Archdiocese of Panama urges conflict resolution with local tribe

.- The Archdiocese of Panama City called for dialogue to resolve the violence between the government and the local Gnöbe bugle Indian tribe which has left one person killed and 42 wounded.

Members of the tribe began protesting last week to oppose plans by the government to expand hydropower and mining operations in the country.  According to Europa Press, they have refused to sit down for talks with the government of President Ricardo Martinelli.

On Feb. 5, hundreds of tribe members blocked the only highway that connects Panama with the rest of Central America, and police efforts to clear the highway led to riots. One person was killed, 42 were injured and more than 40 were arrested.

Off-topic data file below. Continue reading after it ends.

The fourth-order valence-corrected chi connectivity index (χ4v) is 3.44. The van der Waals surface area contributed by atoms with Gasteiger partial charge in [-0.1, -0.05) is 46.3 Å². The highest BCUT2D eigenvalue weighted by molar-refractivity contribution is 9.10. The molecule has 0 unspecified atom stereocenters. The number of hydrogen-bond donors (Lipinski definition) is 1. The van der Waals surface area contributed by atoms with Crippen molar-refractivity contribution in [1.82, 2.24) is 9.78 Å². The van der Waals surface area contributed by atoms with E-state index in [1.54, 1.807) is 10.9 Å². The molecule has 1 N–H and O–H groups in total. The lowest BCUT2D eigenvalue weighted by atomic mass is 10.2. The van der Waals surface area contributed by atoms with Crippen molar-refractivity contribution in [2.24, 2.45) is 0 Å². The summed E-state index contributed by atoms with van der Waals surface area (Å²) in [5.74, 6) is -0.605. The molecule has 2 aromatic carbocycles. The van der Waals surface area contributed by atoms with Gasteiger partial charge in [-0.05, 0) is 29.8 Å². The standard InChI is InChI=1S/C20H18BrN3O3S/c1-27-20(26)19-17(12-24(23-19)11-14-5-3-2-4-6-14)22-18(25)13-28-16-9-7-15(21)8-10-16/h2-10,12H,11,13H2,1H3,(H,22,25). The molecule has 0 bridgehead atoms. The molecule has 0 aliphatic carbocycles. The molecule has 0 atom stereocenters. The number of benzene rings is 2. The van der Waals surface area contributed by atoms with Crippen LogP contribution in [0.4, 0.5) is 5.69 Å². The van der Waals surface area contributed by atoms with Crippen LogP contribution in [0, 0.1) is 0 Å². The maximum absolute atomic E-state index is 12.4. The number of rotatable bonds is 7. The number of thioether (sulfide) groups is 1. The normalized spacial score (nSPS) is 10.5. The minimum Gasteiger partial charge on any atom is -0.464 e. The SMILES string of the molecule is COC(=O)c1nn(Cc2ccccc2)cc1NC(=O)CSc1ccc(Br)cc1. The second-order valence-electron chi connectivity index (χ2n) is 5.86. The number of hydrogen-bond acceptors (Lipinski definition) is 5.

The confrontations “further infuriated the Indians, who closed the door to any chance for dialogue” and said they would not sit down for talks until all those detained are released, the archdiocese said.

Tribe members say they want the Panamanian Congress to enact a law restricting mining companies from building hydroelectric plants in their region, arguing that the plants would have the negative impact on the environment as mining.

The Archdiocese of Panama called on authorities to “seek a solution through respectful and responsible dialogue with the Gnöbe leaders and to avoid violent confrontations that jeopardize the lives of people who are protesting.”

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